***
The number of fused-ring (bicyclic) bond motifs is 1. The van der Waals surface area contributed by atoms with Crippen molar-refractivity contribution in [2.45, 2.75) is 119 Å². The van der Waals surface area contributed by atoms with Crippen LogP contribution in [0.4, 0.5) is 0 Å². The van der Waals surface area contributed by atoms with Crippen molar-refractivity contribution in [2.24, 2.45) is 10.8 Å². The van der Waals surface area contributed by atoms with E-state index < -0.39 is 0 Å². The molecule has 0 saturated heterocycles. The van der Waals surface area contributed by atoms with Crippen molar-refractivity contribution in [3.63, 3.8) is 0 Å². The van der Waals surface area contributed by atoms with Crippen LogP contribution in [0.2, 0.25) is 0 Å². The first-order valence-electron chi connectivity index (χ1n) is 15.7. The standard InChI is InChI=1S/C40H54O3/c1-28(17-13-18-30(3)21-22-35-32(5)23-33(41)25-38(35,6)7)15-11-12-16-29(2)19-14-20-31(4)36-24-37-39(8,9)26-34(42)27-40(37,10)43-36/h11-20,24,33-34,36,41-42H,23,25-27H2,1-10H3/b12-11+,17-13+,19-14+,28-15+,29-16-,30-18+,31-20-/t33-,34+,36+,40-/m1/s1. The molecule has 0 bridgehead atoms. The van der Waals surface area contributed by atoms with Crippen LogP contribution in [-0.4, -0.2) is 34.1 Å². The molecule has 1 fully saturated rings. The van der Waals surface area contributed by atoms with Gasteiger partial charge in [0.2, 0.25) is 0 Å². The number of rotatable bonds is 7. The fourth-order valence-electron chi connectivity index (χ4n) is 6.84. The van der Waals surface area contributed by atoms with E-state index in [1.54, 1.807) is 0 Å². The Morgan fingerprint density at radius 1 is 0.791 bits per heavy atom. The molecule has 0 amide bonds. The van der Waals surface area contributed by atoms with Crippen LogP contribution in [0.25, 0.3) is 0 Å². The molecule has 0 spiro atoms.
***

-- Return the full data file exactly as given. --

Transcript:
The number of fused-ring (bicyclic) bond motifs is 1. The van der Waals surface area contributed by atoms with Crippen molar-refractivity contribution in [2.45, 2.75) is 119 Å². The van der Waals surface area contributed by atoms with Crippen LogP contribution in [0.4, 0.5) is 0 Å². The van der Waals surface area contributed by atoms with Crippen molar-refractivity contribution in [2.24, 2.45) is 10.8 Å². The van der Waals surface area contributed by atoms with E-state index < -0.39 is 0 Å². The molecule has 0 saturated heterocycles. The van der Waals surface area contributed by atoms with Crippen molar-refractivity contribution in [3.63, 3.8) is 0 Å². The van der Waals surface area contributed by atoms with Crippen LogP contribution in [0.2, 0.25) is 0 Å². The first-order valence-electron chi connectivity index (χ1n) is 15.7. The standard InChI is InChI=1S/C40H54O3/c1-28(17-13-18-30(3)21-22-35-32(5)23-33(41)25-38(35,6)7)15-11-12-16-29(2)19-14-20-31(4)36-24-37-39(8,9)26-34(42)27-40(37,10)43-36/h11-20,24,33-34,36,41-42H,23,25-27H2,1-10H3/b12-11+,17-13+,19-14+,28-15+,29-16-,30-18+,31-20-/t33-,34+,36+,40-/m1/s1. The molecule has 0 bridgehead atoms. The van der Waals surface area contributed by atoms with Crippen LogP contribution in [-0.4, -0.2) is 34.1 Å². The molecule has 1 fully saturated rings. The van der Waals surface area contributed by atoms with Gasteiger partial charge in [0.2, 0.25) is 0 Å². The number of rotatable bonds is 7. The fourth-order valence-electron chi connectivity index (χ4n) is 6.84. The van der Waals surface area contributed by atoms with E-state index in [1.54, 1.807) is 0 Å². The Morgan fingerprint density at radius 1 is 0.791 bits per heavy atom. The molecule has 0 amide bonds. The van der Waals surface area contributed by atoms with Crippen LogP contribution in [0.25, 0.3) is 0 Å². The molecule has 0 spiro atoms.